Native vs Green threads  Understanding a multi-threaded program have always been a wild goose chase for many programmers. There are always many aspects to consider when writing a multi-threaded program. Green threads vs Native Threads The difference between green threads vs native threads is something that programmers may be unaware of. Both are mechanisms are ways of achieving a ‘multi-threaded program’. It is the compiler / interpreter variants that usually implements green or native threads. Native threads uses the operating systems threading capability to execute multi-threaded programs on the other hand, the green threads emulates the multi-threading without using the underlying capabilities of the OS. Green threads are also known as ‘Cooperative Threading’ where each processes co-operate with each other to emulate a multi-threaded environment. Execution in a multi-core machines Another advantage of native threads is that multiple processes would execute in parallel in a multi-core machine. On the other hand, green threads are executed on a single core the entire time and it is the VM that gives a multi-threading notion. So actually there is only singe executing in case of green threads. Process Scheduling Native threads uses OS scheduling algorithm. Modern day OSes support pre-emptive scheduling. Green threads can use any kind of scheduling algorithm. Synchronization and Resource sharing Native threads usually have complicated synchronization and resource sharing. Multiple processes would require kernel level locks for synchronization. Synchronizations are pretty easier in case of green threads. Reference: Native vs Green threads from our JCG partner George Janeve at the Janeve.Me blog....
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5′ on IT-Architecture: root concepts explained by the pioneers of software architecture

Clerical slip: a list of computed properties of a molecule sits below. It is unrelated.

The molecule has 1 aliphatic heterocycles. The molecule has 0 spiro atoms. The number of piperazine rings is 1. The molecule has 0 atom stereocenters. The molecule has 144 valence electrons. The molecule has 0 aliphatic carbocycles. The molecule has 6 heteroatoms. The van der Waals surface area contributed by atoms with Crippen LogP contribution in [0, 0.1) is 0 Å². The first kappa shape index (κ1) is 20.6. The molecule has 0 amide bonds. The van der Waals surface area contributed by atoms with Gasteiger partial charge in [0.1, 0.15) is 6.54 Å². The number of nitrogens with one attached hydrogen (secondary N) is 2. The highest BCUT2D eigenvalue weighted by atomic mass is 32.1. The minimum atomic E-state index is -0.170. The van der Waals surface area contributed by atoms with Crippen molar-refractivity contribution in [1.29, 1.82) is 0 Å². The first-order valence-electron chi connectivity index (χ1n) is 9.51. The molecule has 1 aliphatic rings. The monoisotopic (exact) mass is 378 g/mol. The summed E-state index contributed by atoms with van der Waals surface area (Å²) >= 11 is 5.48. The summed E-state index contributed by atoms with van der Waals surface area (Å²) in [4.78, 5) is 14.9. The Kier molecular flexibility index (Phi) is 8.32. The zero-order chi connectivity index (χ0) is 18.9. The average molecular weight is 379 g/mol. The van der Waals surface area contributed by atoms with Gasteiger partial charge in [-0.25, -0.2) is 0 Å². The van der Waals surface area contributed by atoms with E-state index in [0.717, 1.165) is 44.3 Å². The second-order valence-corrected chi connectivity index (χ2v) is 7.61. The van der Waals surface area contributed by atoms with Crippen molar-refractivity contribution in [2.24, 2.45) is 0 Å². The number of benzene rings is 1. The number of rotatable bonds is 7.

The last couple of weeks I am working on a new software architecture course specifically for the insurance and financial sector. During the preparations I was reading many of the most cited articles on software architecture. The concepts described in these articles are so fundamental (and still up-to-date) that every architect really should to know about them. I have enjoyed reading such ‘old’ stuff. I first read most of the cited articles during my studies at university in the mid 90s. It is surprising to realize that, the longer you’re in this business, the more you agree to the ideas explained – in articles that were written 40 years ago! I’ve decided to qoute the original text passages – may be I thought it would be overbearing to explain it in my own words ;-) I hope you enjoy reading these text passages from the pioneers of software architecture. On the criteria for system decomposition ‘Many readers will now see what criteria were used in each decomposition. In the first decomposition the criterion used was to make each major step in the processing a module. One might say that to get the first decomposition one makes a flowchart. This is the most common approach to decomposition or modularization. It is an outgrowth of all programmer training which teaches us that we should begin with a rough flowchart and move from there to a detailed implementation. The flowchart was a useful abstraction for systems with on the order of 5,000-10,000 instructions, but as we move beyond that it does not appear to be sufficient; something additional is needed. The second decomposition was made using ‘information hiding’ as a criterion. The modules no longer correspond to steps in the processing. [...] Every module in the second decomposition is characterized by its knowledge of a design decision which it hides from all others. Its interface or definition was chosen to reveal as little as possible about its inner workings.’ in: On the Criteria To Be Used in Decomposing Systems into Modules, D.L. Parnas, 1972 On the information hiding design principle ‘Our module structure is based on the decomposition criterion known as information hiding [IH]. According to this principle, system details that are likely to change independently should be the secrets of separate modules; the only assumptions that should appear in the interfaces between modules are those that are considered unlikely to change. Each data structure is used in only one module; it may be directly accessed by one or more programs within the module but not by programs outside the module. Any other program that requires information stored in a module’s data structures must obtain it by calling access programs belonging to that module. Applying this principle is not always easy. It is an attempt to minimize the expected cost of software and requires that the designer estimate the likelihood of changes. Such estimates are based on past experience, and may require knowledge of the application area, as well as an understanding of hardware and software technology.’ in: The Modular Structure of Complex Systems, D.L. Parnas, 1985 On module hierarchies ‘In discussions of system structure it is easy to confuse the benefits of a good decomposition with those of a hierarchical structure. We have a hierarchical structure if a certain relation may be defined between the modules or programs and that relation is a partial ordering. The relation we are concerned with is ‘uses’ or ‘depends upon’. [...] The partial ordering gives us two additional benefits. First, parts of the system are benefited (simplified) because they use the services of lower levels. Second, we are able to cut off the upper levels and still have a usable and useful product. [...] The existence of the hierarchical structure assures us that we can ‘prune’ off the upper levels of the tree and start a new tree on the old trunk. If we had designed a system in which the ‘low level’ modules made some use of the ‘high level’ modules, we would not have the hierarchy, we would find it much harder to remove portions of the system, and ‘level’ would not have much meaning in the system.’ in: On the Criteria To Be Used in Decomposing Systems into Modules, D.L. Parnas, 1972 On the separation of concerns ‘Let me try to explain to you, what to my taste is characteristic for all intelligent thinking. It is, that one is willing to study in depth an aspect of one’s subject matter in isolation for the sake of its own consistency, all the time knowing that one is occupying oneself only with one of the aspects. We know that a program must be correct and we can study it from that viewpoint only; we also know that it should be efficient and we can study its efficiency on another day, so to speak. In another mood we may ask ourselves whether, and if so: why, the program is desirable. But nothing is gained —on the contrary!— by tackling these various aspects simultaneously. It is what I sometimes have called ‘the separation of concerns’, which, even if not perfectly possible, is yet the only available technique for effective ordering of one’s thoughts, that I know of. This is what I mean by ‘focussing one’s attention upon some aspect': it does not mean ignoring the other aspects, it is just doing justice to the fact that from this aspect’s point of view, the other is irrelevant. It is being one- and multiple-track minded simultaneously.’ in: On the role of scientific thought, Edsger W. Dijkstra, 1974 On conceptual integrity ‘Such design coherence in a tool not only delights, it also yields ease of learning and ease of use. The tool does what one expects it to do. I argued [...] that conceptual integrity is the most important consideration in system design. Sometimes the virtue is called coherence, sometimes consistency, sometimes uniformity of style [...] The solo designer or artist usually produces works with this integrity subconsciously; he tends to make each microsdecision the same way each time he encounters it (barring strong reasons). If he fails to produce such integrity, we consider the work flawed, not great.’ in: The Design of Design, Frederick P. Brooks, 2010 (originally introduced in: The Mythical Man Month, 1975) Reference: 5′ on IT-Architecture: root concepts explained by the pioneers of software architecture from our JCG partner Niklas....